Tuesday, August 29, 2006

Brazil: Still the Country of the Future


RIO DE JANEIRO -- On a recent winter evening here, as a full moon crept slowly up over Copacabana and sun worshippers headed home, I went for a stroll along the water's edge.

Balmy breezes, the rhythmic pounding of the waves and the cool, sandy surf underfoot quieted my mind. I gazed at the green peaks around the bay and contemplated the Portuguese explorers who came upon this paradise. Within the hour, dusk gave way to darkness, stars blanketed the sky and Cariocas began to populate the sidewalk that runs next to the beach, walking dogs, biking, jogging and patronizing the open air restaurants.

With its breathtaking scenery and the sunny disposition of its people, this place ought to be the pearl of the Southern Cone. But it's not. Look past the natural beauty and the small surviving pockets of its glamorous past and even the better parts of town seem to be in decline.

The city looks dingy, "for sale" signs dot prime real estate on beachfront Avenida Atlântica, locals gripe about the multiplying corruption scandals in Brasília, crime dominates the news and young, educated people talk about leaving their hometown in search of opportunity. Linking it all together is an uncharacteristically discouraged private sector.

It was not only in Rio that I observed dark clouds of pessimism hanging over Brazilian heads. After two weeks in the country, I could not ignore the fact that the wider entrepreneurial community, in this nation known for its incurable optimism, is decidedly down in the dumps.

It must be noted that this nation of immigrants does not have the habitual negativity of some cultures; Brazilians are not whiners. But what seems to be tempering the hopes of even positive thinkers these days is the growing, sobering realization that the burden of socialism is exceedingly hard to throw off, even when patently obvious that it is the chief culprit producing persistent underdevelopment, poverty and misery.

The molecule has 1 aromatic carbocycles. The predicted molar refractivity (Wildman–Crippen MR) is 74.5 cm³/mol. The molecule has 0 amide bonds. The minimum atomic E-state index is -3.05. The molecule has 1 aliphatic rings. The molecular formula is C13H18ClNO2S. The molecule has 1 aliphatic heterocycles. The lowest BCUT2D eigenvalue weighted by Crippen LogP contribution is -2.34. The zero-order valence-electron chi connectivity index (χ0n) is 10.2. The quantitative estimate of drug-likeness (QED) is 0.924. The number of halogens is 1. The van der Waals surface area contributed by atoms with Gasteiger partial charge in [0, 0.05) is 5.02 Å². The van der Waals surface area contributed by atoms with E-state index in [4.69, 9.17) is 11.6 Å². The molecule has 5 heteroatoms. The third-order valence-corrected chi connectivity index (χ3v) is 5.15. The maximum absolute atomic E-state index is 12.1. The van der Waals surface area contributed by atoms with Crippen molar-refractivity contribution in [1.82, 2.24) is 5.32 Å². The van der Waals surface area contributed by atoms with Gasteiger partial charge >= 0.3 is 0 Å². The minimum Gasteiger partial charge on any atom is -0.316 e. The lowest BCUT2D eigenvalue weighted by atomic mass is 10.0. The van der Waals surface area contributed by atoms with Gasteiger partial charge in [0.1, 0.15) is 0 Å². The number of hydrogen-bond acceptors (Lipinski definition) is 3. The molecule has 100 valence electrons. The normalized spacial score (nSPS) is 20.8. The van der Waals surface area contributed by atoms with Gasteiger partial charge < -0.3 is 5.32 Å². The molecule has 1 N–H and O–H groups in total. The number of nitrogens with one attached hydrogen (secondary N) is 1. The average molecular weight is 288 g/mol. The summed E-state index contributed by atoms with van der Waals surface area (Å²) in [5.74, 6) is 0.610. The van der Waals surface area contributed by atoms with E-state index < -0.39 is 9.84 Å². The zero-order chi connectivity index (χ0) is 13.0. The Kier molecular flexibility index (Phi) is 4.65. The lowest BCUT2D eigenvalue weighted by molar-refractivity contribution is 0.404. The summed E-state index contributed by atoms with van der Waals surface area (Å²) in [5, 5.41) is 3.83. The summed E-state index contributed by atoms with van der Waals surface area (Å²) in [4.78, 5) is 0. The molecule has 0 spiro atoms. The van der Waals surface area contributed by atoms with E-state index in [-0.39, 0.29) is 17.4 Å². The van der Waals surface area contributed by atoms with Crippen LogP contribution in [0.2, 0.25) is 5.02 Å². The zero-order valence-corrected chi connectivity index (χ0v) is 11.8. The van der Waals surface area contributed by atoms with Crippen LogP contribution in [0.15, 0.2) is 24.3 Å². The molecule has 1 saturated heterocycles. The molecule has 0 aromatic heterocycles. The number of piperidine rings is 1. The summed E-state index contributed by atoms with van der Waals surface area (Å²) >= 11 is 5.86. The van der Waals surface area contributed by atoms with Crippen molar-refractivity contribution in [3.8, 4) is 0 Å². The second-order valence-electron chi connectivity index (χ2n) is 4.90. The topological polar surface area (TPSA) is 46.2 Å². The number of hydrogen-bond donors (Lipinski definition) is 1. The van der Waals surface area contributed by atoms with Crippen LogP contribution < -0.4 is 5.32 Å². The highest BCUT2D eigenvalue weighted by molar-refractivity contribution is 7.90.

Prof. Jitendra Singh of the Wharton Business School, who spoke at Wharton's annual global alumni forum held here on Aug. 11, described this problem generically as "the socialist trap." Once in, it's very hard to get out. And with Brazil's 1988 constitution -- over 200 pages long when downloaded from the Web -- charging the government with the obligation to ensure every possible human need including "education, health, work, leisure, security, social security, protection of motherhood and childhood and assistance to the destitute," Brazil is well-ensconced in the trap.

Not that Brazilians get any of those things from government, by the way. But a state with such powers has become a monster that drains the life out of the nation.

The immediate cause of the drooping spirits of entrepreneurs seems to be the way in which the presidential election, set for Oct. 1, is shaping up. While the market-friendly Geraldo Alckmin appeared poised to make a serious challenge to Brazilian President Luiz Inácio "Lula" da Silva of the Worker's Party a month ago, the latest polls show Lula pulling ahead again. "It looks like we're going to be stuck with this guy for another four years," one Brazilian entrepreneur I met in Bahia told me, "and that's not good."